A quick note on delivery first. There was almost no packaging for the shed. Each of the panels had a dozen or so little sticky foam pads that protected them from banging against each other. The Fascia and rain guard came in a plastic bag with the screws, keys and wedges (for if your base isn’t quite perfectly level) also inside. I mention this as from an environmental point of view there is minimal waste, and for pure simplicity, there's nothing to load up take to the local tip.
Building is made easier by each panel clearly marked with a sticker saying where it goes. A very simple idea, but very helpful - makers of flat-pack furniture take note. So I set about screwing it together. Each panel is screwed to the base and the one next to it (and eventually the roof) with multiple self-taping screws. Holes are pre-drilled in the panels and meet up all but perfectly. Some of the screws went in very easily, some positions were a bit fiddly, and most – there were 123 of them - needed a fair bit of oomph to get them to bite.
A manual crosshead screwdriver is recommended in the instructions, but we found we needed a handheld electric hammer screwdriver both to get the purchase needed and speed things up.
We dropped screws more times than we could remember, but it’s a process that could be taken on by a complete DIY novice with little to go wrong.
Once all the panels are in place the fascia (that sits above the double doors) goes on and then the roof. For this the screws fix u-shaped brackets in to vertical slots either side of the hole to spread the weight. And while the roof drops nicely in to place (this is a two person job) it leaves gaps to allow for airflow within the unit.
The doors are then hung by the hinges and lastly the anchor bolts go in each corner to hold the shed down.
Ours was supplied with the wooden base (recommended) and several hooks and a half width shelf (both highly recommended). The hooks and shelf mean you can store so much more than bikes inside. I’ve got shoes, inner tubes and lights stored on the shelf and helmets and tyres hanging from the hooks. Apart from food and water, all my ride stuff is in the shed along with a couple of bikes.
Although the Asgard Bike Shed X 3 a three-bike shed you could squeeze a fourth road bike in. I managed to get two bikes, a pram base, child’s bike seat, track pump, rollers and a little scooter inside without too much trouble. Getting it all out to get to the bike at the back is a pain, but I can live with that. The doors do help here as they turn through 180 degrees and lie flat against the panels to allow plenty of space for getting things in and out.
Then it was time to test the Asgard Bike Shed X 3. Well, as much as leaving it where it is and putting stuff in it allowed. Over several months it hasn’t been broken in to, and has left me feeling that it is completely secure. More day-to-day worries are water ingress and heat. We’ve had several heavy downpours and some constant incessant rain.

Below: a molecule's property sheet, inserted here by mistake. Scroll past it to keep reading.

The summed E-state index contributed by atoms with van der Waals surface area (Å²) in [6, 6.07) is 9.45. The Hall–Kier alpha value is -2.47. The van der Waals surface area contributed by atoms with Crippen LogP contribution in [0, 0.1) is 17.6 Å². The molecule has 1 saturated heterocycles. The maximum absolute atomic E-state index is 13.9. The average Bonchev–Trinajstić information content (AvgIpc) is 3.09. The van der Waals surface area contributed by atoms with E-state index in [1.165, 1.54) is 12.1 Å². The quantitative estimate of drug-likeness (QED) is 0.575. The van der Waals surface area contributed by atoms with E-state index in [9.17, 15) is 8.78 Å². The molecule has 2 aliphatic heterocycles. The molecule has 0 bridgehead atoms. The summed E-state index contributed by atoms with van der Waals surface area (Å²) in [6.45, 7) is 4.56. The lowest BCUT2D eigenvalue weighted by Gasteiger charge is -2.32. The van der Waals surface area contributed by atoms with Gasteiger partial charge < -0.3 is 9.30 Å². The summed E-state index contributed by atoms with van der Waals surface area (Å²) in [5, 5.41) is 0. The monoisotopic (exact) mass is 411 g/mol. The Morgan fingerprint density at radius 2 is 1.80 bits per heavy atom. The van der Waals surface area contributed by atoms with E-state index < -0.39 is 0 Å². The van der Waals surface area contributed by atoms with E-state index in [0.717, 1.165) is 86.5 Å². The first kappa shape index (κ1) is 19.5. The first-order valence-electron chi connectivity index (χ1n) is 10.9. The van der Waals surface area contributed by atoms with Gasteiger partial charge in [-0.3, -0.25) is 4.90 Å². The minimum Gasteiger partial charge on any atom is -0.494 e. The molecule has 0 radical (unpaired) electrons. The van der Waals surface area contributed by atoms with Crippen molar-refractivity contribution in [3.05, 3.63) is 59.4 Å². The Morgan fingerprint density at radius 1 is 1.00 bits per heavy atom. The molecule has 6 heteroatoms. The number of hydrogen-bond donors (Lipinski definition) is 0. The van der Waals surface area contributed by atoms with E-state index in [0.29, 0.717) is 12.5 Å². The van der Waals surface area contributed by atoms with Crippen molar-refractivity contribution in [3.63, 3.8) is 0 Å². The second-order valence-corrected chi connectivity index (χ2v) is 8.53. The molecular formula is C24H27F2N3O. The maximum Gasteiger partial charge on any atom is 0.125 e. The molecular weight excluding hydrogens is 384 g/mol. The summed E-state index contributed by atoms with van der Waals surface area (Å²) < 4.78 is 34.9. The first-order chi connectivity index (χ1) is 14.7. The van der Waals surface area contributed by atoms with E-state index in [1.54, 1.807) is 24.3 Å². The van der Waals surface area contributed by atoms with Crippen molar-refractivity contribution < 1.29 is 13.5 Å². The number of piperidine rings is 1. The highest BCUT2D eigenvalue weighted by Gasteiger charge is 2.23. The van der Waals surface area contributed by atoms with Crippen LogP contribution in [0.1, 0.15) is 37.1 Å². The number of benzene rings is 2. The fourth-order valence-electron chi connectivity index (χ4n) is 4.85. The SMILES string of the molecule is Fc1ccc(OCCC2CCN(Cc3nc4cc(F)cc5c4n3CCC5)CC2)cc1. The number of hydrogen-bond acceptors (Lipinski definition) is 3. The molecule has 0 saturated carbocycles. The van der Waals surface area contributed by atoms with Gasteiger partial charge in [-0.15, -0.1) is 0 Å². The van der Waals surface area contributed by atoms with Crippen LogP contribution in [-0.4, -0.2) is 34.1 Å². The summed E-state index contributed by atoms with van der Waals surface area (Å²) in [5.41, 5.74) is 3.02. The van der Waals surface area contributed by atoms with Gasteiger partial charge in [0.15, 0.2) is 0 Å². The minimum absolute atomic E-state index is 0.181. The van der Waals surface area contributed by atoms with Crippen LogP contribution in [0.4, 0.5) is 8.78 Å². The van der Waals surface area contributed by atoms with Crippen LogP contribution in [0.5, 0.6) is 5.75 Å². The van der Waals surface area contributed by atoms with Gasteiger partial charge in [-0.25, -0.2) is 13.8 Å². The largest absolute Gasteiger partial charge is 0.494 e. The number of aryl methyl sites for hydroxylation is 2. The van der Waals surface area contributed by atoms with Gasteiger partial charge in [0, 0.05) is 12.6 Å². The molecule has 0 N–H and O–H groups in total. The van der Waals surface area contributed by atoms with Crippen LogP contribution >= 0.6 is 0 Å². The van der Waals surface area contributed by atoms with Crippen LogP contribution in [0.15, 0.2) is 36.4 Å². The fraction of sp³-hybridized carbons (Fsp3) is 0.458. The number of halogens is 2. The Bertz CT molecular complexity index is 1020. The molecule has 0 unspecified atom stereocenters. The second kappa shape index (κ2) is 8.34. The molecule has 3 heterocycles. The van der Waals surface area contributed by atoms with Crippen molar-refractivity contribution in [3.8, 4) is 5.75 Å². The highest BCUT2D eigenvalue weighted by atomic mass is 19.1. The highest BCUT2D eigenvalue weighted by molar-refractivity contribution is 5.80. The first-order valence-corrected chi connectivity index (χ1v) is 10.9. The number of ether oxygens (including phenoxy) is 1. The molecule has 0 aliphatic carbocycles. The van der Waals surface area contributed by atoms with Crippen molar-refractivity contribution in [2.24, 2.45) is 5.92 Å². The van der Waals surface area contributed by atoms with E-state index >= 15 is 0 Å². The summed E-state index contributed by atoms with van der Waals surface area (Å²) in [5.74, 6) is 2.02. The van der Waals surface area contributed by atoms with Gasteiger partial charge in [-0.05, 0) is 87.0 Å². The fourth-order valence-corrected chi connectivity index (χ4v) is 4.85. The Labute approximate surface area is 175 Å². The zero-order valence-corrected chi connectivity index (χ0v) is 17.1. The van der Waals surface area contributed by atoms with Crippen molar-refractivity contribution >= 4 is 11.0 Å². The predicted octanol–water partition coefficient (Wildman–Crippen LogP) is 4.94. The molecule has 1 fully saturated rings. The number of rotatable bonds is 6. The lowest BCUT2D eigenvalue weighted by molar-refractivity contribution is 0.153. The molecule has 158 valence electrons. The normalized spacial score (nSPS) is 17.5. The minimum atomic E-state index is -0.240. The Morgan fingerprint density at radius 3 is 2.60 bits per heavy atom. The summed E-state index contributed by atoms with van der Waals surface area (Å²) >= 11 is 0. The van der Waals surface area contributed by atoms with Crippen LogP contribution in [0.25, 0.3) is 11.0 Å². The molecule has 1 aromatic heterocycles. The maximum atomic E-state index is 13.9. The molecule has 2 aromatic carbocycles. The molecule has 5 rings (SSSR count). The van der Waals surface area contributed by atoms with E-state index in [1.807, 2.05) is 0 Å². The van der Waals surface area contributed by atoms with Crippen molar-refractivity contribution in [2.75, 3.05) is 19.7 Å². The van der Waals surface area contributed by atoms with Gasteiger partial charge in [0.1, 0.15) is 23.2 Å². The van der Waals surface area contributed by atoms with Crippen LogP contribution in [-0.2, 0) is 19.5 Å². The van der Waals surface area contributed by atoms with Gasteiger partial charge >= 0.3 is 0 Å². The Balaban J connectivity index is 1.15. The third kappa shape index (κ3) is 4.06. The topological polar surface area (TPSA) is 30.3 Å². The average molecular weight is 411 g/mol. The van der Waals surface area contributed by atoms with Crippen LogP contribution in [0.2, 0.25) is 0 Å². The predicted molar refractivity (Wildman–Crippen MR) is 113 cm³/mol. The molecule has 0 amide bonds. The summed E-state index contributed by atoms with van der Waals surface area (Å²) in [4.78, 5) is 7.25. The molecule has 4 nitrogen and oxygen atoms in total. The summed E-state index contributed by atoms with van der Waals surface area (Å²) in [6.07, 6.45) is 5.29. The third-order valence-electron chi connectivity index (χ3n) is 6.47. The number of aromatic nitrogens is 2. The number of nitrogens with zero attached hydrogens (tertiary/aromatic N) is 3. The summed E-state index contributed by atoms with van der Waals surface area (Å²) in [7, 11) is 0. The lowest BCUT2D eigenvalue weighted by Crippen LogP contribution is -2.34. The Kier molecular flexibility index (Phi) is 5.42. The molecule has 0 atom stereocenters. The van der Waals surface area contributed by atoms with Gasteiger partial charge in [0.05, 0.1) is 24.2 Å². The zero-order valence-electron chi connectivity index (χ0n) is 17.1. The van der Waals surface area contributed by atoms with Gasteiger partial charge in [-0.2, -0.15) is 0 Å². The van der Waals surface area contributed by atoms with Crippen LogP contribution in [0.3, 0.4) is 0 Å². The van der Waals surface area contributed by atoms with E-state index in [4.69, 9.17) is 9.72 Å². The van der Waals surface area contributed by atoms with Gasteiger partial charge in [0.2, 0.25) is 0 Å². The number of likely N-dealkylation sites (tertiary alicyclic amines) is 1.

Never has any water made it in and the wooden base is a good test of that. Any damp would show up straight away. It’s also handled 36 degree heat. Sitting in the full sun in the June heatwave nothing melted or exploded inside and it didn’t seem to intensify the heat.
The only thing that did manage to get in to the shed uninvited was a few spiders. But I don’t mind giving them a home.
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Editor of Cycling Weekly magazine, Simon has been working at the title since 2001. He fell in love with cycling when channel surfing in 1989 and happening across the greatest ever edition of the Tour de France. He's been a Greg LeMond fan ever since. He started racing in 1995 when moving to university in North Wales gave him more time to train and some amazing roads to train on. He raced domestically for several years, riding everything from Surrey leagues to time trials, track and even a few Premier Calendars. In 2000 he spent one season racing in Belgium with the Kingsnorth International Wheelers.
Since working for Cycling Weekly he has written product reviews, fitness features, pro interviews, race coverage and news. He has covered the Tour de France more times than he can remember along with two Olympic Games and many other international and UK domestic races. He can still be seen at his club's evening races through the summer but he still hasn't completed the CW5000 challenge!
SIMON IS CURRENTLY RIDING
Road bike: Pinarello K8S with Shimano Dura Ace
TT bike: Specialized Venge road bike with FFWD wheels and Easton Attack TT bars
Gravel bike: N/A
Training bike: Rourke custom hand made with Reynolds 853 steel